A Republican lawmaker admitted yesterday that his party is having difficulty moving forward with immigration reform due to deeply rooted racist animus expressed by a portion of their own constituent base.
In an interview with Buzzfeed, the Southern congressman, who wished to remain anonymous, explained that members of his party felt handcuffed and unable to pass a comprehensive immigration reform package due to fear of push back from hometown constituents.
“Part of it, I think — and I hate to say this, because these are my people — but I hate to say it, but it’s racial,” admitted the lawmaker. “If you go to town halls people say things like, ‘These people have different cultural customs than we do.’ And that’s code for race.”
Sen. Lindsey Graham (R-SC) added , “There will always be people [who have] different reasons for opposing the change. We have a history in this country of demagoguery when it comes [to immigration]. You know, ‘Irish Need Not Apply.’ There’s nothing new going on today that’s gone on before. This isn’t the first time that there’s been some ugliness around the issue of immigration.”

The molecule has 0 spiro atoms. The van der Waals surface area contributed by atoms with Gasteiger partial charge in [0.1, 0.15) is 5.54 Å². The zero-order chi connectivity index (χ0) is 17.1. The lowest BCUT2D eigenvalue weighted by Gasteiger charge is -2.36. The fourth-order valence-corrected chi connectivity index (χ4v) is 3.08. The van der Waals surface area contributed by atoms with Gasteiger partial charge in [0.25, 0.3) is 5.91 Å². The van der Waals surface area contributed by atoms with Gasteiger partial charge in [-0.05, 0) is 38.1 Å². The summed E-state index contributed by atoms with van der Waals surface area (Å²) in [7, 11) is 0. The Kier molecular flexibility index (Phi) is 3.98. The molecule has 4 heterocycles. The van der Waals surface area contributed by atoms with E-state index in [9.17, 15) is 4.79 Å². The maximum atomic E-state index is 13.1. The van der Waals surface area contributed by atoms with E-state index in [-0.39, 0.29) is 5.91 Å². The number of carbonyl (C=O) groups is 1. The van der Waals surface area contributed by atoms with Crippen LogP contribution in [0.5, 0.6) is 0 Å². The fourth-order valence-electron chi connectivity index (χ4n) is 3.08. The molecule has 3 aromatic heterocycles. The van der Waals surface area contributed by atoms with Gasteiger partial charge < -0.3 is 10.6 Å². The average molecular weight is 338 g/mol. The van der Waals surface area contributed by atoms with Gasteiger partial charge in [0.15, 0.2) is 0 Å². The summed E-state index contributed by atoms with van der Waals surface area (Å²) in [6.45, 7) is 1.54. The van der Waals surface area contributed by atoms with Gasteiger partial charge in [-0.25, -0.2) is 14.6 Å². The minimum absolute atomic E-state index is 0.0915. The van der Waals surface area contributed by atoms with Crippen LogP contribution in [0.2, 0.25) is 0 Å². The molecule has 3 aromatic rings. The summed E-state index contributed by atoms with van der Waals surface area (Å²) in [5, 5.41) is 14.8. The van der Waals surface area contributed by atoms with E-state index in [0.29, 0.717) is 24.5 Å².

Despite widespread bipartisan support for immigration reform that would include a pathway to citizenship for undocumented children and immigrants who are already in the United States, progress has been glacial due in no small part to high profile members of the Republican party including Rep. Steve King (R-IA), who often uses incendiary rhetoric to bolster his national ambitions.
On Tuesday night, President Obama made immigration reform a major point of his inaugural address calling it ” …a responsible pathway to earned citizenship—a path that includes passing a background check, paying taxes and a meaningful penalty, learning English, and going to the back of the line behind the folks trying to come here legally.”
Tom Boggioni is based in the quaint seaside community of Pacific Beach in less quaint San Diego. He writes about politics, media, culture, and other annoyances. Mostly he spends his days at the beach gazing at the horizon waiting for the end of the world, or the sun to go down. Whichever comes first.
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